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Tuesday, November 15, 2016, 00:10

CE: Block separatists from political institutions

By Luis Liu

HONG KONG - Separatists should be kept from entering Hong Kong's political institutions, Chief Executive Leung Chun-ying stressed during a recent interview.

Leung made the pledge in an interview with Xinhua News Agency’s TV news network in Hong Kong, released on Sunday. It was two days before the High Court hands down a decision over the much-anticipated oath-taking scandal case this afternoon. The court decision comes a week after the nation's top legislature offered clear legal grounds on relevant issues.

Separatists should be kept from entering Hong Kong's political institutions, Chief Executive Leung Chun-ying stressed

The verdict is expected to end the month-long dispute over the validity of two separatist lawmakers-elect's oath taken when assuming office on Oct 12. They were seen in a live broadcast that they altered the oath’s text, added pro-independence terms such as “Hong Kong nation” and used offensive language to insult the nation.

Referring to the public outcry against the pair, the CE said Hong Kong people should stay alert against pro-independence tendency - although very few people in the city support them.

"There should be no room for separatists in Hong Kong’s political institutions," Leung said. Besides Legislative Council members, civil servants should stand firm on the principle of political neutrality, he warned.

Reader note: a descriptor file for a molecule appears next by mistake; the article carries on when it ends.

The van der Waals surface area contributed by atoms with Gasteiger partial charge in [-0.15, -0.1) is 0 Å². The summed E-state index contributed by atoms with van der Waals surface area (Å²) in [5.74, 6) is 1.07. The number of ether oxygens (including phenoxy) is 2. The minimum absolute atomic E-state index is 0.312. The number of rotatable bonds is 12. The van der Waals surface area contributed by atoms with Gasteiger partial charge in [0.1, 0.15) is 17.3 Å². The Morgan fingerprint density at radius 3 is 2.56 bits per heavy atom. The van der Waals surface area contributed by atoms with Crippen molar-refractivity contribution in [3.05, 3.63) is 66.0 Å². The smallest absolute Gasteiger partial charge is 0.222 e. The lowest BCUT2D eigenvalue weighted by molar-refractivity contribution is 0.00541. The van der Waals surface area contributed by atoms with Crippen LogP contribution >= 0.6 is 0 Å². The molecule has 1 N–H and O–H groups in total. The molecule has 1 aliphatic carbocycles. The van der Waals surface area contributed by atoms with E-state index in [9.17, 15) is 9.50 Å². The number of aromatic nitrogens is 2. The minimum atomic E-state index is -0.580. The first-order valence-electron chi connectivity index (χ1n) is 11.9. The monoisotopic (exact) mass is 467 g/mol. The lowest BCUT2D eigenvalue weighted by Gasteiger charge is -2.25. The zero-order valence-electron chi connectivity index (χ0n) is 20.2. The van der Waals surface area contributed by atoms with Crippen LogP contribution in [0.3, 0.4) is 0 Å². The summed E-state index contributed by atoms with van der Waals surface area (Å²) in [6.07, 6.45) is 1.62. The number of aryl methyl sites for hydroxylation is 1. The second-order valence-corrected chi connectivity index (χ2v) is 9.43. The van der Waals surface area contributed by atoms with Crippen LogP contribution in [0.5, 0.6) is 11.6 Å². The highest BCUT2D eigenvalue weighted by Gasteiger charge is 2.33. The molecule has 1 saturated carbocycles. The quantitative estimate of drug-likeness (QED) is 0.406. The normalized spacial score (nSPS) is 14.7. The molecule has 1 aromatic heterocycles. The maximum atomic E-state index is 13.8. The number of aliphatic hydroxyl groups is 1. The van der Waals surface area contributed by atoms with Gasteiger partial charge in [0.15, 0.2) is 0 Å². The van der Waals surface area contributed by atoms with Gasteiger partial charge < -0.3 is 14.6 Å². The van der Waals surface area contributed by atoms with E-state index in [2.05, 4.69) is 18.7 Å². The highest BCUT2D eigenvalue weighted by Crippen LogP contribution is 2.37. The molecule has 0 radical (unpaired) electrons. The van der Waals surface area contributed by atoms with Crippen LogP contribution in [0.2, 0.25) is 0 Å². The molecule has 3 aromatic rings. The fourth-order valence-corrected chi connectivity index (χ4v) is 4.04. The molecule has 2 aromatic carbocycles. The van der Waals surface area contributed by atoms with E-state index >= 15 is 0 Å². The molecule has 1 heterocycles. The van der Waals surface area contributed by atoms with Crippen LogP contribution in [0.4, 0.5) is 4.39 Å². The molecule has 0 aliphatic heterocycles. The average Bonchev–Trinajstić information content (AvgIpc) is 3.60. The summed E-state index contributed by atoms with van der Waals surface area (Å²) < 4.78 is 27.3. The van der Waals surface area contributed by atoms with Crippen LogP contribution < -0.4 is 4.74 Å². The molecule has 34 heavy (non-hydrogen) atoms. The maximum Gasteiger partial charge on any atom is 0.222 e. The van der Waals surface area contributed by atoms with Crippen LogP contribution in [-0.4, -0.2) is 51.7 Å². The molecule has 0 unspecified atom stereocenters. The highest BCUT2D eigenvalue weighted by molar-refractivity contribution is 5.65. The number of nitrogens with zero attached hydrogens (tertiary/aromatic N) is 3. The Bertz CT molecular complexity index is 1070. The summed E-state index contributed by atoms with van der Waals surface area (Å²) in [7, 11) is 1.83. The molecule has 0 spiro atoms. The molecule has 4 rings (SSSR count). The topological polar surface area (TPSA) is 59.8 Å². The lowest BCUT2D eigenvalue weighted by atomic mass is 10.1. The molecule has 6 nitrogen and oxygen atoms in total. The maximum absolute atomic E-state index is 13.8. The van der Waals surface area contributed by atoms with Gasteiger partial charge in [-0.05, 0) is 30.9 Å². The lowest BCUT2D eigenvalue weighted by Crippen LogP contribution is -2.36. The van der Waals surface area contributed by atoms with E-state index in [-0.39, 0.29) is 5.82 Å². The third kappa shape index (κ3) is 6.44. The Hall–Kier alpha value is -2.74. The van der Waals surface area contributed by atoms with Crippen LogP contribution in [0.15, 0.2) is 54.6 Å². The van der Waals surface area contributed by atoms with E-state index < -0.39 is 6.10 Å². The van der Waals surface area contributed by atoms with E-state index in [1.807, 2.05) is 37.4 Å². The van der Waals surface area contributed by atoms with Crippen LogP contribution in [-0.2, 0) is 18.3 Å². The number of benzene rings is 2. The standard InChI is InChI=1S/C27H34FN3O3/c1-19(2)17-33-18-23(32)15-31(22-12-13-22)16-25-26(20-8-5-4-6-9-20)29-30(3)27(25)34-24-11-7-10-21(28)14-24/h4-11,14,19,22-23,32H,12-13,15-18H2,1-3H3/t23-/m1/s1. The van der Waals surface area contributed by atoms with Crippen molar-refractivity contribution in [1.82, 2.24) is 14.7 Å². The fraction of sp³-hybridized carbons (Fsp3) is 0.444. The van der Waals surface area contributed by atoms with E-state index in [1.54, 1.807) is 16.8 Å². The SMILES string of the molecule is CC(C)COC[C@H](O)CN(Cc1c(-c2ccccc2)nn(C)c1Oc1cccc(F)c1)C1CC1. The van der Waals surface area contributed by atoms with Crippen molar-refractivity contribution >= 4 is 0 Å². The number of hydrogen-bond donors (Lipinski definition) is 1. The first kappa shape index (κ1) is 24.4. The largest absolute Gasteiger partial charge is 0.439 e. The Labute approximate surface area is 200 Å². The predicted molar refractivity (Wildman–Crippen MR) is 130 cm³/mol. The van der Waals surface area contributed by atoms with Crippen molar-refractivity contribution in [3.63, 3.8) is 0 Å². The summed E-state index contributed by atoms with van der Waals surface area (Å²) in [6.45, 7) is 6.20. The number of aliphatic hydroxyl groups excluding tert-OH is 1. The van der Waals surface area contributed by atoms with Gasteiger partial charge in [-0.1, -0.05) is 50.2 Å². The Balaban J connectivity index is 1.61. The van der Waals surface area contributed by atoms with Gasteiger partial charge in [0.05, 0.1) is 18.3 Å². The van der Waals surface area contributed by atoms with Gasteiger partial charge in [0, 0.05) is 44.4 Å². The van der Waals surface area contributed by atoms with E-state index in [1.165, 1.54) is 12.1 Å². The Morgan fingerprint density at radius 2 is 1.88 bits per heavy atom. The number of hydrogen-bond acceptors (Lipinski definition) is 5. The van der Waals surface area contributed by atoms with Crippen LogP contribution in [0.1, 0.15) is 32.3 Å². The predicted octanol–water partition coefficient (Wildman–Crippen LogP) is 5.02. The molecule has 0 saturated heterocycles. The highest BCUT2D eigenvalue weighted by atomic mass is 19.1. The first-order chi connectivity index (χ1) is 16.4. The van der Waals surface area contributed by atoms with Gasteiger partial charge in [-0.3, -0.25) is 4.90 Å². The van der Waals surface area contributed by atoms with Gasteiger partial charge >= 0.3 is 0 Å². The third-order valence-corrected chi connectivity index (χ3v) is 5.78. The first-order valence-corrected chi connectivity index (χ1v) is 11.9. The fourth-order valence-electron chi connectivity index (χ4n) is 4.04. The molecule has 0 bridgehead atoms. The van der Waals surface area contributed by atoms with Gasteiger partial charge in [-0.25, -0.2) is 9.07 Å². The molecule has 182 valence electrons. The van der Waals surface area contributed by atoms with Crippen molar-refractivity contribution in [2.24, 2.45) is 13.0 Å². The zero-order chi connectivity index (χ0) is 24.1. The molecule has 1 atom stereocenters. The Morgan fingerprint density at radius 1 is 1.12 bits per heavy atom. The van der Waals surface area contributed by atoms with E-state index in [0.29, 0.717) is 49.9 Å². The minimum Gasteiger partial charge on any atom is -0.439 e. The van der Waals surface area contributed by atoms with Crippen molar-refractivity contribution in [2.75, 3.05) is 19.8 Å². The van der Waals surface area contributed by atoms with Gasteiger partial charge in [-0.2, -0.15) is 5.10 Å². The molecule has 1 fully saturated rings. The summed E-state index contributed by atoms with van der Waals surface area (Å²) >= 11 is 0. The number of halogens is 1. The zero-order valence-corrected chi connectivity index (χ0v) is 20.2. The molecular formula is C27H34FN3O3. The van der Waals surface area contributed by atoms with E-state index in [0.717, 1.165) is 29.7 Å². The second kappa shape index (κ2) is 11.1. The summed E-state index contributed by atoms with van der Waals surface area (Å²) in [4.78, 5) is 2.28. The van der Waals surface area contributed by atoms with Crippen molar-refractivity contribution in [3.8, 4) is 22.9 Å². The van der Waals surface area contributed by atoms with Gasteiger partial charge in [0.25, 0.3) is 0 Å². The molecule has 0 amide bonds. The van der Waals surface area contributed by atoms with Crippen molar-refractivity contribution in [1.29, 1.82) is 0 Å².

Leung admitted that recent statements by some civil servant groups on political issues had raised concerns.

The CE called for greater attention to the advocacy of separatism in society, including in local schools, saying it should be dealt with in accordance with law.

In the interview, Leung reiterated Hong Kong's constitutional status as one of the country's special administrative regions. "The high degree of autonomy enjoyed by Hong Kong should not be interpreted as full autonomy," Leung said. He added that such a political arrangement is promulgated in the Basic Law instead of being merely an ambiguous concept.

The central government has the constitutional power and responsibility to safeguard sovereignty, national security and interests in accordance with the Basic Law, Leung stressed.

On Monday, Elsie Leung Oi-sie, deputy director of the Hong Kong Basic Law Committee under the Standing Committee of the National People's Congress, told reporters Hong Kong could fulfill its constitutional duties to safeguard national security.

It could do this by amending existing laws, rather than enacting a new set of laws which could be too complex.

In her view, existing ordinances could be amended to curb treason, subversion, secession and sedition.

This might provide a new train of thinking for addressing disputes over how to launch local legislation under Article 23 of the Basic Law. The article stipulates that Hong Kong should enact legislation to protect national security - especially during the emergence of people advocating separatism.

The previous attempt to bring in national security legislation in 2003 was shelved for a lack of consensus.

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